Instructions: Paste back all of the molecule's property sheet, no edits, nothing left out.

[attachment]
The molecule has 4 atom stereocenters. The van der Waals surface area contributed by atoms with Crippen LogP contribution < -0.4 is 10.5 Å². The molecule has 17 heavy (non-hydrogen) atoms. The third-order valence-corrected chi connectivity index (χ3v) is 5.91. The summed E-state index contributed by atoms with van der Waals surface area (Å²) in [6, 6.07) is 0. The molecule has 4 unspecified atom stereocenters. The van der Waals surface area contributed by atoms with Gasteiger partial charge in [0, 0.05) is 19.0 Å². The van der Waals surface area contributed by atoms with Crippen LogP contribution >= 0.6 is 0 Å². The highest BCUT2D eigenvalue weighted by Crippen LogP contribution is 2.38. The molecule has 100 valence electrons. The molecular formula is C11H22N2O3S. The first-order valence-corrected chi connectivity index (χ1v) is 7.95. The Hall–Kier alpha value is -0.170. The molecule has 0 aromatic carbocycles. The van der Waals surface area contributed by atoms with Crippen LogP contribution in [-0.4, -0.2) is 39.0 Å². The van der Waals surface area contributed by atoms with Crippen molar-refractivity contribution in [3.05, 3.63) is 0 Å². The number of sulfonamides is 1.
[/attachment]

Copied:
The molecule has 4 atom stereocenters. The van der Waals surface area contributed by atoms with Crippen LogP contribution < -0.4 is 10.5 Å². The molecule has 17 heavy (non-hydrogen) atoms. The third-order valence-corrected chi connectivity index (χ3v) is 5.91. The summed E-state index contributed by atoms with van der Waals surface area (Å²) in [6, 6.07) is 0. The molecule has 4 unspecified atom stereocenters. The van der Waals surface area contributed by atoms with Gasteiger partial charge in [0, 0.05) is 19.0 Å². The van der Waals surface area contributed by atoms with Crippen LogP contribution >= 0.6 is 0 Å². The highest BCUT2D eigenvalue weighted by Crippen LogP contribution is 2.38. The molecule has 100 valence electrons. The molecular formula is C11H22N2O3S. The first-order valence-corrected chi connectivity index (χ1v) is 7.95. The Hall–Kier alpha value is -0.170. The molecule has 0 aromatic carbocycles. The van der Waals surface area contributed by atoms with Crippen LogP contribution in [-0.4, -0.2) is 39.0 Å². The van der Waals surface area contributed by atoms with Crippen molar-refractivity contribution in [3.05, 3.63) is 0 Å². The number of sulfonamides is 1.